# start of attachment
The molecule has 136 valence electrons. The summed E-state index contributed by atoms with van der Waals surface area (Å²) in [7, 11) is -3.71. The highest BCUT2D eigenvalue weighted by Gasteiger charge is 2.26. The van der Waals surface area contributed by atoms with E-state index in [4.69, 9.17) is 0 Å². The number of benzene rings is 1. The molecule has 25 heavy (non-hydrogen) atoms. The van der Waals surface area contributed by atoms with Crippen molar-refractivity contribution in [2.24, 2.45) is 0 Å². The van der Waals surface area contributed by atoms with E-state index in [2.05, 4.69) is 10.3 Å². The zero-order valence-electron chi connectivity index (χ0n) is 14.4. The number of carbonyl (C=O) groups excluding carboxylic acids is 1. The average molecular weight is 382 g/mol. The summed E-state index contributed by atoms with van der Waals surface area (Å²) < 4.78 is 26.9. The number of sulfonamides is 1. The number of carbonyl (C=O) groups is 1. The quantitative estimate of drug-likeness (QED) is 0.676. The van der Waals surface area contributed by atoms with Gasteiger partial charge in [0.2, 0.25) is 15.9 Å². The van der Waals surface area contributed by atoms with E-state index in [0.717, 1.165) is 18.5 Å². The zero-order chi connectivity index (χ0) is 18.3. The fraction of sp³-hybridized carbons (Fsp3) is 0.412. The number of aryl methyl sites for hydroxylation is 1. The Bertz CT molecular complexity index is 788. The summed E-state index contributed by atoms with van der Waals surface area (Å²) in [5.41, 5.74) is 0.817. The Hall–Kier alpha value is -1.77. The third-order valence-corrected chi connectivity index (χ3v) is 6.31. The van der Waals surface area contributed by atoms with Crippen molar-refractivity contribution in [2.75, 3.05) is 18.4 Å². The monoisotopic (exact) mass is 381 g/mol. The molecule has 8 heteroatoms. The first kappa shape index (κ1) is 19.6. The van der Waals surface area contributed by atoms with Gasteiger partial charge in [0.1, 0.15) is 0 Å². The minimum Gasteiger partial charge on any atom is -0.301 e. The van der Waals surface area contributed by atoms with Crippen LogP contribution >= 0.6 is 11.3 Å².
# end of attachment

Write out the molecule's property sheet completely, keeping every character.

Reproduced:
The molecule has 136 valence electrons. The summed E-state index contributed by atoms with van der Waals surface area (Å²) in [7, 11) is -3.71. The highest BCUT2D eigenvalue weighted by Gasteiger charge is 2.26. The van der Waals surface area contributed by atoms with E-state index in [4.69, 9.17) is 0 Å². The number of benzene rings is 1. The molecule has 25 heavy (non-hydrogen) atoms. The van der Waals surface area contributed by atoms with Crippen molar-refractivity contribution in [2.24, 2.45) is 0 Å². The van der Waals surface area contributed by atoms with E-state index in [2.05, 4.69) is 10.3 Å². The zero-order valence-electron chi connectivity index (χ0n) is 14.4. The number of carbonyl (C=O) groups excluding carboxylic acids is 1. The average molecular weight is 382 g/mol. The summed E-state index contributed by atoms with van der Waals surface area (Å²) < 4.78 is 26.9. The number of sulfonamides is 1. The number of carbonyl (C=O) groups is 1. The quantitative estimate of drug-likeness (QED) is 0.676. The van der Waals surface area contributed by atoms with Gasteiger partial charge in [0.2, 0.25) is 15.9 Å². The van der Waals surface area contributed by atoms with E-state index in [0.717, 1.165) is 18.5 Å². The zero-order chi connectivity index (χ0) is 18.3. The fraction of sp³-hybridized carbons (Fsp3) is 0.412. The number of aryl methyl sites for hydroxylation is 1. The Bertz CT molecular complexity index is 788. The summed E-state index contributed by atoms with van der Waals surface area (Å²) in [5.41, 5.74) is 0.817. The Hall–Kier alpha value is -1.77. The third-order valence-corrected chi connectivity index (χ3v) is 6.31. The van der Waals surface area contributed by atoms with Crippen molar-refractivity contribution in [2.75, 3.05) is 18.4 Å². The monoisotopic (exact) mass is 381 g/mol. The molecule has 8 heteroatoms. The first kappa shape index (κ1) is 19.6. The van der Waals surface area contributed by atoms with Gasteiger partial charge in [0.1, 0.15) is 0 Å². The minimum Gasteiger partial charge on any atom is -0.301 e. The van der Waals surface area contributed by atoms with Crippen LogP contribution >= 0.6 is 11.3 Å².